Iowa Historical Record - 1885-1902 - E


Iowa Historical Record 
v1-18; 1885-1902


Unless otherwise noted, biographies submitted by Richard Barton.

Mrs. Katiquah Eberle

Mrs. Katiquah Eberle Died in Cassville, Wisconsin, March 8, 1899, this woman of remarkable history. She was a full-blooded Sac Indian. After the defeat of Blackhawk in the battle of Bad Ax, she, a child of about seven years of age, was left by an aunt and an older sister on the battlefield. they had led and carried the child till they were compelled by exhaustion to leave her to her fate.

After wandering several days alone, she was met by a wounded Indian who continued with her till at the end of twelve days, bun. Jordan, son of the first settler of East Dubuque, took them to his father's home. the girl was treated as one of the family. A boat was sent to gather up the Indians. Mr. and Mrs. Jordan took their protege to the boat. Seeing on the boat the aunt and sister who had deserted her, she refused to go with them. By permission of the captain she remained with the Jordans. Blackhawk afterwards sought to take her away, but was unsuccessful. Some Indians attempted to take possession of her, but she escaped from them by hiding under the bed. She was in constant fear of being kidnapped, but was not again molested. In October, 1854, she married Probus Eberle, a German farmer near East Dubuque. Her second daughter, Nellie, married George, son of Bun. Jordan, who found the child and brought her to his father's house. After the death of Mr. Eberle, the widow made her home with Mr. and Mrs. Jordan, of Wiota, Cass County, Iowa, until 1890, when she went to live with another daughter, Mrs. Fred Fishneck, in Cassville, Wisconsin, where she died.

James B. Edmonds
by Peter A. Dey

The death of James B. Edmonds, while not unexpected, has excited much feeling among the older residents of this portion of the state.  Most of his contemporaries that were familiar with his efforts at the bar of Johnson and surrounding counties and his practice in the Supreme and Federal courts are gone, still there are many that remember him and to these a tribute to his memory will be received with pleasure.

Mr. Edmonds was a resident of Iowa City for about twenty years, coming with his partner Charles T. Ransom early in January, 1856.

At that time Wm. Penn Clarke and Gilman Folsom were leaders at the Johnson county bar.  Rush Clark and George D. Woodin (later of Keokuk county) were rapidly becoming prominent.

The firm of Edmonds & Ransom within a brief time was employed in many important cases and later held a position that was undisputed.  Mr. Edmonds generally tried the cases in court.  Mr. Ransom devoted himself to their preparation and the business interests of the partnership.  they were both able men and singularly well adapted to each other in the relation they so long sustained.

With the possible exception of John N. Rogers, of Davenport, there was during the period he practiced in Iowa City perhaps no lawyer in the State more  thoroughly grounded in  the underlying principles of jurisprudence.  Among his contemporaries this we believe will not be questioned.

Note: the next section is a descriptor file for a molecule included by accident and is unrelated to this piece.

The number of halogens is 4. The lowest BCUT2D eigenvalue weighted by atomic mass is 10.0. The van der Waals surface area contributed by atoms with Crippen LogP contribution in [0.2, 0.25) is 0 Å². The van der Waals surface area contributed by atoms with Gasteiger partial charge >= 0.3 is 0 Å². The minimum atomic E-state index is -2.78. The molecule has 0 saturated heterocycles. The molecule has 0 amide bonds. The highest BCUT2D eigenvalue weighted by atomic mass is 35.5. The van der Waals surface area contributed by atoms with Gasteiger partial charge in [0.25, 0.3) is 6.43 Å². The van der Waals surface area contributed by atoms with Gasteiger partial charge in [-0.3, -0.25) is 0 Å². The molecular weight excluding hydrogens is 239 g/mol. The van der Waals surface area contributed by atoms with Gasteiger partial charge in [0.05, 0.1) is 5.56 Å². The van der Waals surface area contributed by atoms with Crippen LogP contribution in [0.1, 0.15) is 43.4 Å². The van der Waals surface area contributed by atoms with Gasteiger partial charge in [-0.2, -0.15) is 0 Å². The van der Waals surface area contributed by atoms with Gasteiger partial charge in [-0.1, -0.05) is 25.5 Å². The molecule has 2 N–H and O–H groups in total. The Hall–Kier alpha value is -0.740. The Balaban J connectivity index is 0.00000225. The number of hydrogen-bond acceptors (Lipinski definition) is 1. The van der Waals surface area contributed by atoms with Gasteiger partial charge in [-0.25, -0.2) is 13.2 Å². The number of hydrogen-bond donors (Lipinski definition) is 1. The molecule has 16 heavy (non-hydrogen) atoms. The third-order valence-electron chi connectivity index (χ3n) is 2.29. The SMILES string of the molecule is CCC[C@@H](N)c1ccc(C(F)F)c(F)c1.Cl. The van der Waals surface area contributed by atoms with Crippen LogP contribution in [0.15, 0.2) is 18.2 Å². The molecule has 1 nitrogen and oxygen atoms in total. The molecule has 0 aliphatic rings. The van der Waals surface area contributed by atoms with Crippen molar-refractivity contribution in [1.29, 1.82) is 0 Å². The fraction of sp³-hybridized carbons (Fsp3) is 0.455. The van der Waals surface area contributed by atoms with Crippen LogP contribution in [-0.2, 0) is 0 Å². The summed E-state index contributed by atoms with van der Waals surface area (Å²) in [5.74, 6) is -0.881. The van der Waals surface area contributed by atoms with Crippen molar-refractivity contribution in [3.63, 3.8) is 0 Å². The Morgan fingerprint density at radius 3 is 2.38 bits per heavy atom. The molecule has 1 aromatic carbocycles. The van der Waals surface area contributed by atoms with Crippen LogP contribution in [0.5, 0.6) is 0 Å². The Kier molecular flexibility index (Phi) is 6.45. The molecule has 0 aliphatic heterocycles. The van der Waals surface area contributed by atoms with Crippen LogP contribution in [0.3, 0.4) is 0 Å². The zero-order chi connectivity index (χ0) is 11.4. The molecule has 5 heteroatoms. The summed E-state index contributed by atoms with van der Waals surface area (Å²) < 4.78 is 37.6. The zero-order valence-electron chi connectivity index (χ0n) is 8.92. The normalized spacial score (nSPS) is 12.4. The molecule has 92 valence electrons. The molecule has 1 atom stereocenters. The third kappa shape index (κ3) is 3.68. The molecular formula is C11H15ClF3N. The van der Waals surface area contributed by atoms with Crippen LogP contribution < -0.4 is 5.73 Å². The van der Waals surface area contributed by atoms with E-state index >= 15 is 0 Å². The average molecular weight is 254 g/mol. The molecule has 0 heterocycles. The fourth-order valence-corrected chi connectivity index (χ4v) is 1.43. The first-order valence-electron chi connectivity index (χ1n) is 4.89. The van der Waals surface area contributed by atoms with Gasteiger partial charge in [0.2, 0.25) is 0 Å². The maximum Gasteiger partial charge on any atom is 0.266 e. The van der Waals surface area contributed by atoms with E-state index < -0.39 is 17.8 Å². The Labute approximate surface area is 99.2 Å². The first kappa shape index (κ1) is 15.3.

The following is copied from the Washington Post:

"James B. Edmonds, formerly a member of the board of commissioners for the District of Columbia, died at his residence, 1625 K street, northwest, at 7 o'clock, December 29, 1900.  Mr. Edmonds was in his sixty-ninth year and had been in poor health for some time.  He leaves a widow but no children.  The funeral and interment will take place in Washington.

"Mr. Edmonds was born May 20, 1832, in Saratoga county, N. Y.  He began the study of the law early, and was barely of age when he was admitted to the bar in Owego, N. Y.  The same year, 1853, he entered into partnership with his former preceptor, Hon. John L. Taylor, who was then a representative of the Owego district in Congress.  This connection lasted for a few years, and was followed by a partnership between Mr. Edmonds and Gen. B. F. Tracey, later Secretary of the Navy.  After a few more years spent in Owego Mr. Edmonds went to Iowa City, Iowa, then the capital of the state and a promising business town, where he opened a law office, in partnership with Charles T. Ransom, a former comrade at the bar in Elmira, and the firm soon attained great prominence not only in Iowa, but throughout the entire west.

"Mr. Edmonds and his partner practiced law with great success for twenty years in Iowa City, though their business extended to all parts of the country, and at the time of Mr. Edmonds' retirement form active practice, on account of poor health, his firm was the most prominent in the west.  Both partners amassed comfortable fortunes.

"In 1875 Mr. Edmonds gave up a portion of his practice and sought health in travel.  He finally came to Washington, where his health improved and here he decided to make his home.  He did not open an office in this city, nor actively practice his profession, but was frequently called into consultation.  In these years he went abroad several times, and also built a handsome residence for himself on K street, where he resided at the time of his death.

"Mr. Edmonds' first wife was a sister of his law partner, Mr. Ransom.  She died several years before he removed to Washington.  His widow, to whom he was married in 1866, was Miss Lydia Myers, a daughter of a prominent citizen of Iowa City.